For more information, please see full course syllabus of AP Calculus AB

For more information, please see full course syllabus of AP Calculus AB

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### Newton's Method

Lecture Slides are screen-captured images of important points in the lecture. Students can download and print out these lecture slide images to do practice problems as well as take notes while watching the lecture.

- Intro 0:00
- Newton's Method 0:45
- Newton's Method
- Example I: Find x2 and x3 13:18
- Example II: Use Newton's Method to Approximate 15:48
- Example III: Find the Root of the Following Equation to 6 Decimal Places 19:57
- Example IV: Use Newton's Method to Find the Coordinates of the Inflection Point 23:11

### AP Calculus AB Online Prep Course

### Transcription: Newton's Method

*Hello, and welcome back to www.educator.com, welcome back to AP Calculus.*0000

*Today, we are going to be talking about something called Newton's method.*0004

*It is a way of finding the roots of any function, the 0’s if you will, places where it touches the x axis.*0007

*Interestingly enough, for all the powerful methods that we have developed over the years,*0018

*the numerical methods for finding roots, Newton's method still actually ends up being the one that most calculators*0023

*and computers used to do so because it finds them very quickly.*0030

*We use the term converge, it converges to the root very quickly.*0035

*Let us jump on in and see if we can make some sense of this.*0039

*It is actually very simple.*0042

*Let us start off with, there is a way of using the derivative, since we are still talking about applications of derivatives,*0048

*there is a way of using the derivative to find the root also called the 0’s of a function.*0067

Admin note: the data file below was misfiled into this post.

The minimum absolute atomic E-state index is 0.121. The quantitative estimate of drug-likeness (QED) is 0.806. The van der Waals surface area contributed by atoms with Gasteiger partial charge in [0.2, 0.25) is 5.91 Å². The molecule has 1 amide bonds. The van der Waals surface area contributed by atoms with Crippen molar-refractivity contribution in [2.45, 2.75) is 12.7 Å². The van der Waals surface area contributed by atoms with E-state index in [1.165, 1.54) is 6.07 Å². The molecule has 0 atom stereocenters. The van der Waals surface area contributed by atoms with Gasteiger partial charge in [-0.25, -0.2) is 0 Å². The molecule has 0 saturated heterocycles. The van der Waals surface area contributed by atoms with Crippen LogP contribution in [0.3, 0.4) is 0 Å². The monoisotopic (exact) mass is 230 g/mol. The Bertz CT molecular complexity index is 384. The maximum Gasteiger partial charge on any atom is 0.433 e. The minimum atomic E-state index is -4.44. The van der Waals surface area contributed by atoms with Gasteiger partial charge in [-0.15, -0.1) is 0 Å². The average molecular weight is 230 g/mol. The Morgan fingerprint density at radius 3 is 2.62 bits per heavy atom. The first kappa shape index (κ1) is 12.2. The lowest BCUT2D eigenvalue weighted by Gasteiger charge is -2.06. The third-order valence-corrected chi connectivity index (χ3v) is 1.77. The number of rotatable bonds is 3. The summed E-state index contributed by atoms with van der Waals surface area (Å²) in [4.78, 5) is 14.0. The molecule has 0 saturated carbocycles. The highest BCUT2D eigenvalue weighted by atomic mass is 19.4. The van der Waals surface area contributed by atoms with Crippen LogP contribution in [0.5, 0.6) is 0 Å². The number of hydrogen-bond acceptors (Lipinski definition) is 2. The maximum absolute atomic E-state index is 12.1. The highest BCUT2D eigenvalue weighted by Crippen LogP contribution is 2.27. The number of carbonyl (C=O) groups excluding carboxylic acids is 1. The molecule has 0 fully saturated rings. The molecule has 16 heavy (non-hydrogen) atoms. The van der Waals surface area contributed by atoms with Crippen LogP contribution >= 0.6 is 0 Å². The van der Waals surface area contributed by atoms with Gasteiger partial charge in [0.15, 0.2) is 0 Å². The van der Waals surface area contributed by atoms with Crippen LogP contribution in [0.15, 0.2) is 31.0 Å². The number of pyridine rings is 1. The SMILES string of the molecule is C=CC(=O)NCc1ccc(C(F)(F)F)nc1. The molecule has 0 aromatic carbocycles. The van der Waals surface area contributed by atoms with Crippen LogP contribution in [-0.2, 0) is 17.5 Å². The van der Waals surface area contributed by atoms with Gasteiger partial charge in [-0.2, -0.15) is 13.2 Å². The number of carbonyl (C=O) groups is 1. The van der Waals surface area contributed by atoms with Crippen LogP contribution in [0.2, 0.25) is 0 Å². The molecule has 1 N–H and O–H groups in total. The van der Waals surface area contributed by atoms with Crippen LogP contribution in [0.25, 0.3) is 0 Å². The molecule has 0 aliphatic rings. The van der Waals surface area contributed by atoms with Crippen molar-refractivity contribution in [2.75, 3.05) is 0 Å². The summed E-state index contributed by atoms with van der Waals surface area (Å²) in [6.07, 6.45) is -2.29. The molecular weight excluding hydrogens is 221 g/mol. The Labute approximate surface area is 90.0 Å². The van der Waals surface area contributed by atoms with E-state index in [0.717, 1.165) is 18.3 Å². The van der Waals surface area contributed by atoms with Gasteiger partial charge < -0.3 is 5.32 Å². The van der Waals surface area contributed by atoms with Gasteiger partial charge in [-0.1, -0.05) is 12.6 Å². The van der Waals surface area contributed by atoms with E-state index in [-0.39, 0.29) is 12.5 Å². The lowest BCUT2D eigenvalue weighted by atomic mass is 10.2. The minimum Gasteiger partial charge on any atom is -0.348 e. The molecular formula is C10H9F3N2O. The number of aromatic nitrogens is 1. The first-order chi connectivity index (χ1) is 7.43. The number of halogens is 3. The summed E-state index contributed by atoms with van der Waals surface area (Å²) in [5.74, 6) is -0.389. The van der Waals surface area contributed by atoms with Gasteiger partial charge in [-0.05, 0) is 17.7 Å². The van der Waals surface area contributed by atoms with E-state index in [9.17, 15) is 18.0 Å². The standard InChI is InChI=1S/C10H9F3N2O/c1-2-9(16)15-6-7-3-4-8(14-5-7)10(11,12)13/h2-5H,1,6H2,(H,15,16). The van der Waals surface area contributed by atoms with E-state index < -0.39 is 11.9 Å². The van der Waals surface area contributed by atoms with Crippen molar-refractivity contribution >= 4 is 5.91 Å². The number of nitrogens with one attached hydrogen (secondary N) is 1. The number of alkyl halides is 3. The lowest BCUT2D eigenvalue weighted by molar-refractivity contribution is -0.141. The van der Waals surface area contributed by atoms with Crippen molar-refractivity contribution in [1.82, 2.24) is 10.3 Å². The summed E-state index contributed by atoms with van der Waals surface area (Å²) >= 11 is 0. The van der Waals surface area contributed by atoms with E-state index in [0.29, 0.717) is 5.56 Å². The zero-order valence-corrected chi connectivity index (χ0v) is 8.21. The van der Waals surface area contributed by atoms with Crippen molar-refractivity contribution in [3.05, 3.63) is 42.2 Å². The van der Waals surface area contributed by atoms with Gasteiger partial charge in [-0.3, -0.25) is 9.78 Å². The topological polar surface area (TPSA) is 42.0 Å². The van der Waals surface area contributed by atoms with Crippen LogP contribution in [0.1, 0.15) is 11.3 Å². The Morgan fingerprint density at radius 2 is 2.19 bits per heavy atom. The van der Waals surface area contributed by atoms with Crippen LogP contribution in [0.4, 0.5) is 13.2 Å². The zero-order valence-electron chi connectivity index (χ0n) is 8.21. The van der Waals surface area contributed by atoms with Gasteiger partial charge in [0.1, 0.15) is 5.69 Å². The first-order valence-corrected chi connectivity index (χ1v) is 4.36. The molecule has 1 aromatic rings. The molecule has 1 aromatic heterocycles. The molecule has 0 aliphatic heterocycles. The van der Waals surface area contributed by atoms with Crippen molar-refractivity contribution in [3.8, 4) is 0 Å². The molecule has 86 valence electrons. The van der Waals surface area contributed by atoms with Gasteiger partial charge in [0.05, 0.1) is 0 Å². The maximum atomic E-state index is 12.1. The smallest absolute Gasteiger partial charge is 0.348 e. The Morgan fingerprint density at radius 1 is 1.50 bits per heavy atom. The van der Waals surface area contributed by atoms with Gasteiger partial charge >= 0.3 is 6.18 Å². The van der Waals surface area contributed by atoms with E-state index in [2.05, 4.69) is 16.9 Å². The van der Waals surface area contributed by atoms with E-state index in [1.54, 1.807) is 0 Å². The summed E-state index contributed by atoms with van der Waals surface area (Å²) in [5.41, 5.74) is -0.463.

*Here is the geometry of it.*0085

*I’m going to go ahead and draw a little like this and I will go like that.*0086

*It involves making it so we see that the root is like right here.*0096

*We want to find what that root is and this is just some f(x).*0102

*Let us start by making a guess, either by looking at the graph or maybe you know something about the function, just making a first guess.*0109

*Let us guess like right over here.*0118

*We will call that our x1, our first guess.*0121

*If we go up to where it meets the graph, this is going to be the point x.*0125

*This is going to be the point x1 f(x1).*0136

*I will go ahead and put brackets around that since I got parentheses around there.*0143

*That is that one.*0148

*At this point, I take the derivative of that point and find the tangent line.*0150

*If I follow that tangent line to where it touches the x axis, not the best tangent line but you get the point, that is going to be our x2.*0157

*This x2, the point is x2, let me write it over here.*0174

*The coordinate of that point is x sub 2,0.*0184

*Starting with x1, I go up to the graph.*0190

*I follow that tangent line, the derivative, the f’, down to where it hits here.*0193

*Let us find the equation for this line.*0200